Released On: September 06, 2011
"Providing water managers guidelines on how to use the various climate models is important to the Bureau of Reclamation," said Brekke. "They provide a foundation for water managers to make sound decisions using current climate models."
The proposed guidelines the authors discuss are:
- Understand to which aspects of climate your problem or decision is most sensitive.
- Determine which climate projection information is most appropriate for the problem or decision.
- Understand the limitations of the method you select.
- Obtain climate projections based on as many simulations, representing as many models and emissions scenarios, as possible.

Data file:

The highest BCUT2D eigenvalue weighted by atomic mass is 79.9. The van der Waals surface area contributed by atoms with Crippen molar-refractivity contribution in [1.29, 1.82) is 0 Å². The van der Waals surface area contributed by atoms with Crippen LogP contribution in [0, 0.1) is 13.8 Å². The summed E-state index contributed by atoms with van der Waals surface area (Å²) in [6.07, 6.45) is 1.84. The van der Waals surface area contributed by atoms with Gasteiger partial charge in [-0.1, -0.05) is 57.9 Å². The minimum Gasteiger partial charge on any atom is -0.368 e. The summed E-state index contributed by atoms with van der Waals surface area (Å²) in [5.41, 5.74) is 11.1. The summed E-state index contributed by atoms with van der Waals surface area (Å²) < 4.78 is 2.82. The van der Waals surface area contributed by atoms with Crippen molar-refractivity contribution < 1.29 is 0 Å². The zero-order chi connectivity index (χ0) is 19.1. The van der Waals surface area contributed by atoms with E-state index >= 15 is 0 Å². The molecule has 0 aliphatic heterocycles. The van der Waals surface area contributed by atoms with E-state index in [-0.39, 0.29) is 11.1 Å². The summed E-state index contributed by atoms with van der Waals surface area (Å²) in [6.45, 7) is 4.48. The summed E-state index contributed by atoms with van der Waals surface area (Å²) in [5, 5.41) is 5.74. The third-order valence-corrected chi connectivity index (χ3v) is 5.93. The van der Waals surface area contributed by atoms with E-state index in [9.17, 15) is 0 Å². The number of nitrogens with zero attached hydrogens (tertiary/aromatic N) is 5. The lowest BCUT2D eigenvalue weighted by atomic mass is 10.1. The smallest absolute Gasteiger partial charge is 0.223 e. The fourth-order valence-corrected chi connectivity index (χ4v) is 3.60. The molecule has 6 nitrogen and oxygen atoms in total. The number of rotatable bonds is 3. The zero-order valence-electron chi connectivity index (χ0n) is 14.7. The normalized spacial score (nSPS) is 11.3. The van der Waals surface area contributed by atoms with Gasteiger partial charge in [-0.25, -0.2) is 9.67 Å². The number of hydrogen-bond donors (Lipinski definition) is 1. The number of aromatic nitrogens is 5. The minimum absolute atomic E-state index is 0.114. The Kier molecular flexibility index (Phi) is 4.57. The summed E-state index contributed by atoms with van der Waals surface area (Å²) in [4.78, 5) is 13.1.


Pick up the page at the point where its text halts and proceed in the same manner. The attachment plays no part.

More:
- It may be worth the effort to evaluate the relevant variables against observations, just to be cognizant of model biases, but recognize that most studies have found little or no difference in culling or weighting model outputs.
- Understand that regional climate projection uncertainty stems from uncertainties about (1) the drivers of change, (2) the response of the climate system to those drivers and (3) the future trajectory of natural variability.
- Use the ensemble to characterize consensus not only about the projected mean but also about the range and other aspects of variability.
The article was co-authored by Philip Mote, Oregon Climate Change Research Institute, Oregon State University; Levi Brekke, Bureau of Reclamation; Philip B. Duffy, Climate Central and Ed Maurer, Department of Civil Engineering, University of Santa Clara.
To read the article, please visit: http://occri.net/wp-content/uploads/2011/08/EOSScenarios.pdf.
DOI | Recreation.gov | USA.gov
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